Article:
__int8, __int16, __int32, __int64


The latest version of this topic can be found at __int8, __int16, __int32, __int64.

Microsoft Specific
Microsoft C/C++ features support for sized integer types. You can declare 8-, 16-, 32-, or 64-bit integer variables by using the __intn type specifier, where n is 8, 16, 32, or 64.

The following example declares one variable for each of these types of sized integers:

__int8 nSmall;      // Declares 8-bit integer  
__int16 nMedium;    // Declares 16-bit integer  
__int32 nLarge;     // Declares 32-bit integer  
__int64 nHuge;      // Declares 64-bit integer  

The types __int8, __int16, and __int32 are synonyms for the ANSI types that have the same size, and are useful for writing portable code that behaves identically across multiple platforms. The __int8 data type is synonymous with type char, __int16 is synonymous with type short, and __int32 is synonymous with type int. The __int64 type has no ANSI equivalent.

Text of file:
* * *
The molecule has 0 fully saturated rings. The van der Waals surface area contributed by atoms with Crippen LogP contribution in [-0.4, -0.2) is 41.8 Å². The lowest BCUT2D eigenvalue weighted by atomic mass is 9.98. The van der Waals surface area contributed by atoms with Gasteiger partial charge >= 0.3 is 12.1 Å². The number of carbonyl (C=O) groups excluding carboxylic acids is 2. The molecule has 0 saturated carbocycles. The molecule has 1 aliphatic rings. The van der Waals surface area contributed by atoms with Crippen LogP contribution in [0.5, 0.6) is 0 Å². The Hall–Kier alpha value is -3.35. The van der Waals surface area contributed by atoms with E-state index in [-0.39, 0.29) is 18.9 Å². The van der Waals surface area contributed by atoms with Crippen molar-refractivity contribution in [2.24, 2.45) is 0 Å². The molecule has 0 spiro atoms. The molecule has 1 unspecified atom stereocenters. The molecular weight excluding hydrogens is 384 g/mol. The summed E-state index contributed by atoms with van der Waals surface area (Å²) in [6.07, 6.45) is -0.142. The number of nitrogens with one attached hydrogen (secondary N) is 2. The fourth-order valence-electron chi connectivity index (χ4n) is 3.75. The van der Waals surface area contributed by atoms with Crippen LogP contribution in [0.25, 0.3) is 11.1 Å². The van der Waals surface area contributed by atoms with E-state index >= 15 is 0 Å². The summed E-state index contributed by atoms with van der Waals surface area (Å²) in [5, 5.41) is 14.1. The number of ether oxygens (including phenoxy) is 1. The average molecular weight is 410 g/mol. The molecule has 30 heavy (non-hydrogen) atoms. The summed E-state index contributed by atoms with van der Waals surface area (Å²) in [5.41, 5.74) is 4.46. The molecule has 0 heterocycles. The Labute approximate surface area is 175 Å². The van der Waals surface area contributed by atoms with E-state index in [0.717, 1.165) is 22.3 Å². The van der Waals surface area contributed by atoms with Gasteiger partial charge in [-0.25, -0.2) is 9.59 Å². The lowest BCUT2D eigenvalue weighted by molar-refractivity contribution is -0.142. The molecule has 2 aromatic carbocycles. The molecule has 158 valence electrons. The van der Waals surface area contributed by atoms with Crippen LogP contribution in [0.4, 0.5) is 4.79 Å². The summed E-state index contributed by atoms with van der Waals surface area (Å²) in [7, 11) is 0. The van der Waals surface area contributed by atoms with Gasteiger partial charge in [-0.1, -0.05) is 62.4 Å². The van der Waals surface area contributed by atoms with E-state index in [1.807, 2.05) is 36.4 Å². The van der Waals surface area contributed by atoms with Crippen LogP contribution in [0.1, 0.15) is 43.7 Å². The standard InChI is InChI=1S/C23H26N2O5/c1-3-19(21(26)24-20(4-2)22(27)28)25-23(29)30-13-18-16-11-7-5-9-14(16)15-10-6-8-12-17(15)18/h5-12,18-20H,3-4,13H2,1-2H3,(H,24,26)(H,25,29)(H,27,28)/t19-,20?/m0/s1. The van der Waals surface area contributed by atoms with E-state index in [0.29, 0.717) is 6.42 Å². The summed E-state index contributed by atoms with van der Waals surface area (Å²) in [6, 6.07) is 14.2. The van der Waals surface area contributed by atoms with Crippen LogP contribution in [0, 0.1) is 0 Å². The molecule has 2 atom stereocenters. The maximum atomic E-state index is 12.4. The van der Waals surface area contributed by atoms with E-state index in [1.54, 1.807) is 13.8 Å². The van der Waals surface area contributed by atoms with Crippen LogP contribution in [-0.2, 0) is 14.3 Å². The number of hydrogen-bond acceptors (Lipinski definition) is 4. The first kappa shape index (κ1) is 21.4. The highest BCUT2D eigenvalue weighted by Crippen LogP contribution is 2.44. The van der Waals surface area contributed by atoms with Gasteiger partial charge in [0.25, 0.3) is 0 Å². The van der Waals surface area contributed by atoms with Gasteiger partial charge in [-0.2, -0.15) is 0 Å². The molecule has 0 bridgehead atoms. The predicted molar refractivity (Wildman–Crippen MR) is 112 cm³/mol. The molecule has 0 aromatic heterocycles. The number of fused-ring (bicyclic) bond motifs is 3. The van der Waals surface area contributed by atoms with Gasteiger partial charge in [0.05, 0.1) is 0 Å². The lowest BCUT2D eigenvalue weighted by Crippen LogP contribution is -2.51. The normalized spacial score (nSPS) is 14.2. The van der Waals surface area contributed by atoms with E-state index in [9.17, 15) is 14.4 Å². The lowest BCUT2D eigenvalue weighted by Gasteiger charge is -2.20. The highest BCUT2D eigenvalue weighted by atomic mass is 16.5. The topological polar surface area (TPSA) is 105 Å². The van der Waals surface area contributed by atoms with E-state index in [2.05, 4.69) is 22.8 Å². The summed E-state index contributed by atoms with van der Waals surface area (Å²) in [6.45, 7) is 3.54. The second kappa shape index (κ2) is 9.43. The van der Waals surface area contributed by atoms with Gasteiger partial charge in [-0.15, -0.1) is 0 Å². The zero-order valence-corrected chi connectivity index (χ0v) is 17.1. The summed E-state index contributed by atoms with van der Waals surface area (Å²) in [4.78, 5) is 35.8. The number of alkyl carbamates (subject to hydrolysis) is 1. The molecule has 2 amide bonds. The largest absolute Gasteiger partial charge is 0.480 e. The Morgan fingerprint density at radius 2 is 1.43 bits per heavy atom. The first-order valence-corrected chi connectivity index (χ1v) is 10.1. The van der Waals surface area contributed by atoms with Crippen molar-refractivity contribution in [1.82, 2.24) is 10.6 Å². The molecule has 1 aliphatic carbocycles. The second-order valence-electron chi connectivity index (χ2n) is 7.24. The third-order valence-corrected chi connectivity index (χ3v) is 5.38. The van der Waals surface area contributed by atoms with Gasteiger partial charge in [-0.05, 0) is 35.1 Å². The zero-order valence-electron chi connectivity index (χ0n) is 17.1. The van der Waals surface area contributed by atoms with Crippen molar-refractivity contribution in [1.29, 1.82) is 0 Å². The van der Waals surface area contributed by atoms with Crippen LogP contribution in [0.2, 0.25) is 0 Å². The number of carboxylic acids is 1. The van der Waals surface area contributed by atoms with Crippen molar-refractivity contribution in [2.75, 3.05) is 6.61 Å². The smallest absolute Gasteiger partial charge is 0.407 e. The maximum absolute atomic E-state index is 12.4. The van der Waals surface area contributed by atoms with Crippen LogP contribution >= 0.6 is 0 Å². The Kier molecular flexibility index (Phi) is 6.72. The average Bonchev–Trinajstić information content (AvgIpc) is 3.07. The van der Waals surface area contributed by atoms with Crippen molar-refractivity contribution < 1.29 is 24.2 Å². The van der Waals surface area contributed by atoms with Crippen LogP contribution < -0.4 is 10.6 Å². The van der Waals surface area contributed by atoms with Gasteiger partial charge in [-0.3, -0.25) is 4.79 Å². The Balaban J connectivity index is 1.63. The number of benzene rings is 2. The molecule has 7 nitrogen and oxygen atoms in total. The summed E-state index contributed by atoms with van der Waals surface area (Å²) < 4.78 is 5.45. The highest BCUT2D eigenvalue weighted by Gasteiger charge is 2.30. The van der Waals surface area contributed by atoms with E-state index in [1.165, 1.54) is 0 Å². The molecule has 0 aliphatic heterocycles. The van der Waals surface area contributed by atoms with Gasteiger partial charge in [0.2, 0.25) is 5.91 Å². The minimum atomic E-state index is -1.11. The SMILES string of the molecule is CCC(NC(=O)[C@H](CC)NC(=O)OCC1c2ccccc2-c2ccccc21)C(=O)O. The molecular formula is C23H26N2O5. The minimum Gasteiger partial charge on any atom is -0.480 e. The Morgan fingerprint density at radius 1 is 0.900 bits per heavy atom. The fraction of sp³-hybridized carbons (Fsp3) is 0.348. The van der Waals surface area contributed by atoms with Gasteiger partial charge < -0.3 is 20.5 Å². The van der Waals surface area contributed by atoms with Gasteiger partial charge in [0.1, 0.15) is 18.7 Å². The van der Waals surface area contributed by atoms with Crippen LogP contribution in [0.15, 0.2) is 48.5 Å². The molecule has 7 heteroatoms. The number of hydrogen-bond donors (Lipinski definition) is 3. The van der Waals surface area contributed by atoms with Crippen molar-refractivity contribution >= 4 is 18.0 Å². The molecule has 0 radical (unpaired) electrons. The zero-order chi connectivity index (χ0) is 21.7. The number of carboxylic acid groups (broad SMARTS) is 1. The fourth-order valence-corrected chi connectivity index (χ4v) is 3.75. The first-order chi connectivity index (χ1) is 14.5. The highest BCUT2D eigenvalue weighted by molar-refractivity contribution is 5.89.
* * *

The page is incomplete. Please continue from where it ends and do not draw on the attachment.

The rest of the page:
The following sample shows that an __intxx parameter will be promoted to int:

// sized_int_types.cpp  
#include <stdio.h>  
void func
(int i) {  
    printf_s("%s\n", __FUNCTION__);  
int main()  
    __int8 i8 = 100;  
(i8);   // no void func(__int8 i8) function  
                // __int8 will be promoted to int  

END Microsoft Specific

See Also

Fundamental Types
Data Type Ranges